The adjudicator decided that:

  • the check-in report noted mould spots on the right-hand side of the bathroom ceiling at the start of the tenancy, with the décor in all other areas recorded as being in good condition. The bathroom extractor fan was ‘not tested’  
  • the tenant was not responsible for the mould spread in the bathroom. Although the evidence showed that the ceiling was left in a worse condition, mould was there at the start of the tenancy and mid-term property visits reported the slow spread of the spots, yet no work was ever carried out by the landlord to address the problem
  • the landlord was awarded 30% of the cost of redecorating the bedroom for two key reasons: 

(1) the tenant was responsible for not reporting the issue and (2) the lack of ventilation, combined with the furniture being pushed too close to the wall, had exacerbated the problem.

How the tenant could have avoided losing any of their deposit funds

In our opinion, if the tenant had taken the following steps, the adjudicator would be unlikely to have awarded any of their deposit funds to the landlord:

  1. Asked at check-in that the mould issue in the bathroom be resolved 
  2. Requested that the extractor fan was fixed as soon as they realised it wasn’t working
  3. Taken a photograph of the mould in the bedroom and reported the problem to the agent in writing and then followed it up when they didn’t get a response
  4. Made sure that the bedroom and bathroom were properly ventilated
  5. Reported any additional mould growth in writing

Protect your deposit today

If you have taken a cash deposit, you must protect it in a government authorised scheme within 30 calendar days

Top tips for keeping your property free from condensation and mildew

Ventilation is key to keeping condensation to a minimum, through a combination of using extractor fans (where the landlord has installed them), and tenants opening windows to allow air to circulate. Although during the winter tenants might be reluctant to open the windows and let any heat out, it’s important that they still make every effort to ventilate rooms where condensation is likely to accumulate.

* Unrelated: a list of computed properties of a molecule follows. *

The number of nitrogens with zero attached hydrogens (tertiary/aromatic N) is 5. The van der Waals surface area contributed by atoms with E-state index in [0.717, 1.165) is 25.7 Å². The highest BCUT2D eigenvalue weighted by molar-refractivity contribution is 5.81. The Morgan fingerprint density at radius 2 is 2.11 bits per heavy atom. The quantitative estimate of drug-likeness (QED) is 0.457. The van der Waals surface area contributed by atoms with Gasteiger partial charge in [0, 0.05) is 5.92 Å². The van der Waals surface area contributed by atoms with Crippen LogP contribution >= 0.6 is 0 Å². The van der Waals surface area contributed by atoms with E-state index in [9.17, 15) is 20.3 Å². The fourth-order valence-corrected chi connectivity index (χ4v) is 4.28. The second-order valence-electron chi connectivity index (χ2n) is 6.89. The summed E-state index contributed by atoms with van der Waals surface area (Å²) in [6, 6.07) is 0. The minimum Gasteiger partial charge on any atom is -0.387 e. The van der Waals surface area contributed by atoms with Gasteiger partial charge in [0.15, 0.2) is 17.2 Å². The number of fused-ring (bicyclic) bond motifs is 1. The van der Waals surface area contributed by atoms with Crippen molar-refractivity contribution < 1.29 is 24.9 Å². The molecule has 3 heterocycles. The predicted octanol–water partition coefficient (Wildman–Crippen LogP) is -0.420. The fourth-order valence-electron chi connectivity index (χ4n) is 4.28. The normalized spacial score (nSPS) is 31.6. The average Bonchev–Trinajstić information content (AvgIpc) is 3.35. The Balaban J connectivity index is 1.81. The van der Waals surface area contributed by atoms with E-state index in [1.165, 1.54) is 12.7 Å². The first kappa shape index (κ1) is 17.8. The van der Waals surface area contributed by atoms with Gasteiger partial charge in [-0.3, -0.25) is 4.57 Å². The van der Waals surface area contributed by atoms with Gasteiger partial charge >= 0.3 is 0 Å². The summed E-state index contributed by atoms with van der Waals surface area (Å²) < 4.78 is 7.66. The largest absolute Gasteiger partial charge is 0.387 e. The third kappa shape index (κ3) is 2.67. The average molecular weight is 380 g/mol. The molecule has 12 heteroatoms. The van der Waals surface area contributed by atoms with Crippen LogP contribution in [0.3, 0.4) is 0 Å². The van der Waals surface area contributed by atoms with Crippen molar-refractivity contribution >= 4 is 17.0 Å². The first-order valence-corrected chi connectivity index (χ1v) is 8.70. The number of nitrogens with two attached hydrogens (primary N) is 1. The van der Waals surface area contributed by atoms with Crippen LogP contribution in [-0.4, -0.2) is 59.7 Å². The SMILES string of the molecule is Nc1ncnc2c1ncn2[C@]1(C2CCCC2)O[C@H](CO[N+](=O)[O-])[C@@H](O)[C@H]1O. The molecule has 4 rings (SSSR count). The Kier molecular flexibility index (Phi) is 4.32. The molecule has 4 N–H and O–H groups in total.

We’d suggest that in the kitchen and bathroom, for example, you advise tenants to  follow these steps:

  1. Keep the door closed while cooking/washing so that the excess moisture doesn’t spread around the whole house 
  2. Use the extractor fan and/or open a window to let the steam escape
  3. When cooking, use lids on saucepans to contain the steam 
  4. Close the door again after using the room and leave it to ventilate for a short while 
  5. Close the window and leave the door ajar so it can slowly warm up again, without a rush of cold air flooding into the rest of the property

Around the property:

  • When condensation forms on windows, it can run down and pool on the window sill – make sure to wipe this away so it doesn’t attract mould spores
  • Avoid drying wet clothes on radiators and keep the space around them clear so the warm air can circulate properly
  • Make sure any room used for hanging out laundry is well ventilated
  • Keep the thermostat at a minimum of 15°C in very cold weather – not only will this help reduce condensation levels in the property, but it will also protect the pipework from freezing

Also see Total Landlord’s tenant checklist  which you can share with your tenants to help them understand how to recognise the different types of damp and mould, and what to do if they find it in your rental home.

By taking the steps above, carrying out regular mid-term inspections and making sure your tenants know to report any signs of damp and mould immediately, in writing, you will be doing all you can to  avoid a dispute over repair costs at the end of the tenancy.

For more information on damp, mould and condensation in rental properties,  listen to Total Landlord’s podcast for landlords and agents on this topic, with advice from Julie Ford, Adviser at HF Assist and Suzy Hershman, Head of Dispute Resolution at mydeposits. You can also read Total Landlord’s ultimate guide to identifying and preventing damp, mould and condensation in your rental property.

You may also be interested in reading a Property Redress Scheme case study on the topic of mould due to an agent’s lack of managing the property, which highlights the importance of inspections and the need for agents to respond in a timely manner to communications between landlords and agents.